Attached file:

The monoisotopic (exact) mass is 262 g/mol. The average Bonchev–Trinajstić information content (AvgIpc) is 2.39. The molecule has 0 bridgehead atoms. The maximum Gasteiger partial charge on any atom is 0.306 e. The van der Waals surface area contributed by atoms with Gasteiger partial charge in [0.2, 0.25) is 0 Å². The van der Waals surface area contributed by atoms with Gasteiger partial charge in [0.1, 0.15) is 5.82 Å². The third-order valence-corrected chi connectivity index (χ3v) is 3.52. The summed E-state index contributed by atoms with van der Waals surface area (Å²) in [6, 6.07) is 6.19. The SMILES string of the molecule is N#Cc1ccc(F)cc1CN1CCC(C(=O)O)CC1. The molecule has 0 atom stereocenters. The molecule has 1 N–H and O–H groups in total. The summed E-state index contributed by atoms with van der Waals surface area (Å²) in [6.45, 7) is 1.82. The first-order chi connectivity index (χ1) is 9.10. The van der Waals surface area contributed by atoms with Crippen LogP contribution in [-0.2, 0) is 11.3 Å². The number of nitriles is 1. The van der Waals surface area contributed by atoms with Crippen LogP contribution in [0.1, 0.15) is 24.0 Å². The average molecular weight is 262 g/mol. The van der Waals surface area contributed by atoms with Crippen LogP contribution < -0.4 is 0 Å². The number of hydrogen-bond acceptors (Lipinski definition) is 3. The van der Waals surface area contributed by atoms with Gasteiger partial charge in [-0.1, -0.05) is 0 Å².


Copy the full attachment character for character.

The monoisotopic (exact) mass is 262 g/mol. The average Bonchev–Trinajstić information content (AvgIpc) is 2.39. The molecule has 0 bridgehead atoms. The maximum Gasteiger partial charge on any atom is 0.306 e. The van der Waals surface area contributed by atoms with Gasteiger partial charge in [0.2, 0.25) is 0 Å². The van der Waals surface area contributed by atoms with Gasteiger partial charge in [0.1, 0.15) is 5.82 Å². The third-order valence-corrected chi connectivity index (χ3v) is 3.52. The summed E-state index contributed by atoms with van der Waals surface area (Å²) in [6, 6.07) is 6.19. The SMILES string of the molecule is N#Cc1ccc(F)cc1CN1CCC(C(=O)O)CC1. The molecule has 0 atom stereocenters. The molecule has 1 N–H and O–H groups in total. The summed E-state index contributed by atoms with van der Waals surface area (Å²) in [6.45, 7) is 1.82. The first-order chi connectivity index (χ1) is 9.10. The van der Waals surface area contributed by atoms with Crippen LogP contribution in [-0.2, 0) is 11.3 Å². The number of nitriles is 1. The van der Waals surface area contributed by atoms with Crippen LogP contribution in [0.1, 0.15) is 24.0 Å². The average molecular weight is 262 g/mol. The van der Waals surface area contributed by atoms with Crippen LogP contribution < -0.4 is 0 Å². The number of hydrogen-bond acceptors (Lipinski definition) is 3. The van der Waals surface area contributed by atoms with Gasteiger partial charge in [-0.1, -0.05) is 0 Å².